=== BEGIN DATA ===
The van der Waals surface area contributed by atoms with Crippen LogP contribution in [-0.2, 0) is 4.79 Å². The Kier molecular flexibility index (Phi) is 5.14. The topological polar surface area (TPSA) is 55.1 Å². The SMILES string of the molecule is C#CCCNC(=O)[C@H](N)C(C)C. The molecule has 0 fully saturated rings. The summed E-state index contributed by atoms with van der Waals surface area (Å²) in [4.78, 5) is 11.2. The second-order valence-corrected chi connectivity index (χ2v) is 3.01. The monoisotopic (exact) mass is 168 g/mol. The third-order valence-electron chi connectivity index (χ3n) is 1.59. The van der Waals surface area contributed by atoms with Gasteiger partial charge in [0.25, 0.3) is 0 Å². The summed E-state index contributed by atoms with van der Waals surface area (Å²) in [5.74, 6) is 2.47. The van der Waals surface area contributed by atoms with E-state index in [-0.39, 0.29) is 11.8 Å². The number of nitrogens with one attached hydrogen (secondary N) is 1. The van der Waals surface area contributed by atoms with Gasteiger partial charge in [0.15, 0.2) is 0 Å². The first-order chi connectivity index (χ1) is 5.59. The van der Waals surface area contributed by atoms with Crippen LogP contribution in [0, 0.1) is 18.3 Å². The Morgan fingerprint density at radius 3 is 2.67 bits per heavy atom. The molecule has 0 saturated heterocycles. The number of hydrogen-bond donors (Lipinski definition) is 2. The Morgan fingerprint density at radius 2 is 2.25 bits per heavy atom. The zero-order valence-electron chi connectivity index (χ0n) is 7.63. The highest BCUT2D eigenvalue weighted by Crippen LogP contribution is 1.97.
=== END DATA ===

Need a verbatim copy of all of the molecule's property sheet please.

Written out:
The van der Waals surface area contributed by atoms with Crippen LogP contribution in [-0.2, 0) is 4.79 Å². The Kier molecular flexibility index (Phi) is 5.14. The topological polar surface area (TPSA) is 55.1 Å². The SMILES string of the molecule is C#CCCNC(=O)[C@H](N)C(C)C. The molecule has 0 fully saturated rings. The summed E-state index contributed by atoms with van der Waals surface area (Å²) in [4.78, 5) is 11.2. The second-order valence-corrected chi connectivity index (χ2v) is 3.01. The monoisotopic (exact) mass is 168 g/mol. The third-order valence-electron chi connectivity index (χ3n) is 1.59. The van der Waals surface area contributed by atoms with Gasteiger partial charge in [0.25, 0.3) is 0 Å². The summed E-state index contributed by atoms with van der Waals surface area (Å²) in [5.74, 6) is 2.47. The van der Waals surface area contributed by atoms with E-state index in [-0.39, 0.29) is 11.8 Å². The number of nitrogens with one attached hydrogen (secondary N) is 1. The van der Waals surface area contributed by atoms with Gasteiger partial charge in [0.15, 0.2) is 0 Å². The first-order chi connectivity index (χ1) is 5.59. The van der Waals surface area contributed by atoms with Crippen LogP contribution in [0, 0.1) is 18.3 Å². The Morgan fingerprint density at radius 3 is 2.67 bits per heavy atom. The molecule has 0 saturated heterocycles. The number of hydrogen-bond donors (Lipinski definition) is 2. The Morgan fingerprint density at radius 2 is 2.25 bits per heavy atom. The zero-order valence-electron chi connectivity index (χ0n) is 7.63. The highest BCUT2D eigenvalue weighted by Crippen LogP contribution is 1.97.